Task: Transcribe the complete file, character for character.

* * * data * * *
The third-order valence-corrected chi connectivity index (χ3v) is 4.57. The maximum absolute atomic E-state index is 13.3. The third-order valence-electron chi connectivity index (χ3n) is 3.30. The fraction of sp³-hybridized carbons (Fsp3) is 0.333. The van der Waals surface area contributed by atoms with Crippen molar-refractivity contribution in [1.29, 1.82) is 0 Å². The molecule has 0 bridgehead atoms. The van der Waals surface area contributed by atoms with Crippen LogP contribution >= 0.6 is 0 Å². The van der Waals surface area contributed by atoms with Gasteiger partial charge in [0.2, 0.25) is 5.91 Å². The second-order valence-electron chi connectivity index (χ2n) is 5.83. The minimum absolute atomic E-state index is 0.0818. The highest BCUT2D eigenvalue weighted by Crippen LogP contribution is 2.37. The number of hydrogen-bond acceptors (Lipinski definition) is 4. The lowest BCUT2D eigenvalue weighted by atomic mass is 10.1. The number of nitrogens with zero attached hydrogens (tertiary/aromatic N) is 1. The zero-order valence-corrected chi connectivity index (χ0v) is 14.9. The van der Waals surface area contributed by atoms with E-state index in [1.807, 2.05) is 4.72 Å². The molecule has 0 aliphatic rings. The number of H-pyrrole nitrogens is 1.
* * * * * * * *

The third-order valence-corrected chi connectivity index (χ3v) is 4.57. The maximum absolute atomic E-state index is 13.3. The third-order valence-electron chi connectivity index (χ3n) is 3.30. The fraction of sp³-hybridized carbons (Fsp3) is 0.333. The van der Waals surface area contributed by atoms with Crippen molar-refractivity contribution in [1.29, 1.82) is 0 Å². The molecule has 0 bridgehead atoms. The van der Waals surface area contributed by atoms with Crippen LogP contribution >= 0.6 is 0 Å². The van der Waals surface area contributed by atoms with Gasteiger partial charge in [0.2, 0.25) is 5.91 Å². The second-order valence-electron chi connectivity index (χ2n) is 5.83. The minimum absolute atomic E-state index is 0.0818. The highest BCUT2D eigenvalue weighted by Crippen LogP contribution is 2.37. The number of hydrogen-bond acceptors (Lipinski definition) is 4. The lowest BCUT2D eigenvalue weighted by atomic mass is 10.1. The number of nitrogens with zero attached hydrogens (tertiary/aromatic N) is 1. The zero-order valence-corrected chi connectivity index (χ0v) is 14.9. The van der Waals surface area contributed by atoms with E-state index in [1.807, 2.05) is 4.72 Å². The molecule has 0 aliphatic rings. The number of H-pyrrole nitrogens is 1.